Exposing I-35W’s destructive impact on South Mpls

Photo courtesy of Minnesota History Society

In a ‘public history’ retrospective, the human costs loom large

“A Public History of 35W,” an extensive public history project about the construction of I-35W with a focus on South Minneapolis, is planning a public exhibit at the Hennepin History Museum set for fall 2021. The community-engaged project is made up of a group of historians from the University of Minnesota (UMN), along with a growing list of community partners.

The group is seeking the Black community’s and the broader community’s help to tell this history to and enable the project. The effort will focus on the displacement of African Americans who lived in the freeway’s eventual path.

The project is led by Dr. Greg Donofrio, professor and director of the Heritage Studies and Public History (HSPH) graduate program at UMN, and Denise Pike, public historian and graduate of the HSPH program. Both view the project as a contribution to ongoing conversations about systemic racism in the Twin Cities, including the disparity in homeownership between Whites and Blacks, which Donofrio partly attributes to the arrival of 35W.

The project helps recover “more context around race, racism, discrimination and displacement and how it connects to the rampant racial disparities we see in Minneapolis, the Twin Cities, and Minnesota in the current day,” Pike said.

Donofrio says that the project is the result of conversations with community members at the opening of the exhibition “Owning Up: Racism and Housing in Minneapolis” at the Hennepin History Museum, which Pike curated with classmate and public historian Kacie Lucchini Butcher in the fall of 2018. “Many in attendance wanted to have conversations about how the freeway changed South Minneapolis,” said Donofrio.

 The project’s leaders think of their history as a community-engaged endeavor, with existing and descendant communities at the forefront. This is unlike most traditional history, which tends to privilege historians’ voices over affected people and communities. Public history is inherently collaborative, and this has Pike excited about her work, which she believes has the ability to attract those otherwise not interested in history.

“Traditional history can be so focused on the past,” said Pike. “Public history can bridge that gap between the past and the present, make history relevant to everyone, and engage non-historians with the past in meaningful ways.”

One of these reasons, she said, is because historical archives have “neglected to capture Black voices and other voices of color,” adding that historians often need more than the archives to help tell meaningful stories about communities. “We can’t rely on archives alone to contextualize the BIPOC [Black, Indigenous, and People of Color] experience in Minneapolis and how it is connected to our history,” said Pike.

Dr. Ernest Lloyd, 35W community advisor and research advisor for the project, is particularly enthused about the work because it is a continuation of his dissertation, “How Routing an Interstate Highway through South Minneapolis disrupted an African-American Neighborhood.” It focused on the ways in which 35W affected the African American Southside community.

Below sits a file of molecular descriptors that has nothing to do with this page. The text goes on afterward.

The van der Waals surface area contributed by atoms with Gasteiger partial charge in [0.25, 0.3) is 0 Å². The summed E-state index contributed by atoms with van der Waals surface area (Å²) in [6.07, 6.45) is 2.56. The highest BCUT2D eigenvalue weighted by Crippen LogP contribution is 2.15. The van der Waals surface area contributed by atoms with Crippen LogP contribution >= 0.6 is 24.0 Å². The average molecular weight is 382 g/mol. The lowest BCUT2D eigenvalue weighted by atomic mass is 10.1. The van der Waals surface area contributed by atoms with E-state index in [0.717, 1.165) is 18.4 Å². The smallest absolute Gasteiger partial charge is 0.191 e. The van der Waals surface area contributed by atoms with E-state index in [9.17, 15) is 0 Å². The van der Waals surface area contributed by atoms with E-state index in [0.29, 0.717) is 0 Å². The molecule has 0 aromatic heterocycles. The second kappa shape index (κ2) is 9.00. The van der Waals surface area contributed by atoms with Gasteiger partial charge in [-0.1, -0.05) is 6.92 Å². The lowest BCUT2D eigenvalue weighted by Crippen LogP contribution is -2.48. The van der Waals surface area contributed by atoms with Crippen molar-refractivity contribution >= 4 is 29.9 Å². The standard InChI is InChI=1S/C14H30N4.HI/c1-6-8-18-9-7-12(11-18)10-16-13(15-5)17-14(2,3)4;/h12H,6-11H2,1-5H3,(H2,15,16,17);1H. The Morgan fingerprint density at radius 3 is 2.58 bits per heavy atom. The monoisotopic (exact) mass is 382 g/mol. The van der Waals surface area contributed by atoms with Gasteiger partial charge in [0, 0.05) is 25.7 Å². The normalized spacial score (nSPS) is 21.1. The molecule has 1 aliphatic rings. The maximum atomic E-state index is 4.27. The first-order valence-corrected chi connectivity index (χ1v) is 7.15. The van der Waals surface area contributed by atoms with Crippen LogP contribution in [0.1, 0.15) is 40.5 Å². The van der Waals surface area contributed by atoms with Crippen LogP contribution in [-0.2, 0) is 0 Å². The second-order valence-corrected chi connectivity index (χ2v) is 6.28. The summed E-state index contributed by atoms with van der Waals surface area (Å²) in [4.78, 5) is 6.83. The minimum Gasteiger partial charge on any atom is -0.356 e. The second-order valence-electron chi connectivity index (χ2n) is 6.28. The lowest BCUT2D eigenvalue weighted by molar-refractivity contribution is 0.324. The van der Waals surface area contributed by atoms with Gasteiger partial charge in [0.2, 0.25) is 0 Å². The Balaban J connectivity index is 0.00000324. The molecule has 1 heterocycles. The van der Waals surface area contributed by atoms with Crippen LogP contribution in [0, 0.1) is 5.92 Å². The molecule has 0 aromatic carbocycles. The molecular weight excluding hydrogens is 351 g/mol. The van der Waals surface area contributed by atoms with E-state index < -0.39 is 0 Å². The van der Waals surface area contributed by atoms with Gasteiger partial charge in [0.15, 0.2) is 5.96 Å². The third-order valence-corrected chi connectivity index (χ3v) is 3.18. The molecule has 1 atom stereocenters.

Lloyd sees the upcoming exhibit as a way to give community members a sense of power and pride, driving them to take action and make a difference in their community. “My hope is that the project…will better serve policyholders when considering disrupting citizens’ lives through highway and local construction. It will also be a forum for the descendants of families to observe the exhibits, and perhaps gain a greater understanding of the effects of what occurred 50 years ago in an area where their ancestors once lived.”

The group is not only interested in telling this history along with community partners and members, but also in acting as stewards of this history. Using a reciprocal approach, the project acts as a means by which descendant communities can help historians and historians can help communities. This is crucial for building and preserving relationships among all groups involved and helping pave the way for meaningful policy changes.

“A more collaborative process that creates spaces for listening and understanding the needs of citizens impacted by such vast change may help to create more equitable opportunities for safe, clean, accessible and profitable places to live, work, educate and play,” explained Lloyd.

For Donofrio, the project is timely in many ways, including directly addressing Minneapolis’s 2040 Plan’s “freeway remediation” section and the recent murder of George Floyd on the city’s South Side. Floyd’s death has forced many White people nationally to reckon with the insidious ways that structural racism works. Donofrio also points out that the freeway’s current reconstruction offers a poignant reflection for people not in Minneapolis during the initial construction.

Further, Donofrio wants people who were not affected by 35W, but who were instrumental in its construction and use it today, to reflect on their own complicity. “We want people in positions of power to hear and see these stories, and to be held accountable for past and ongoing injustices,” he said, adding that motorists who use the freeway should have to wrestle with the cost of interstate freeway travel.

Lloyd said that a project like this is long overdue. “Actions to engage the affected impacted groups after a public works project has begun is too late,” he says. “Communities and impacted citizens must be invited to the table in those early design and discussion stages.”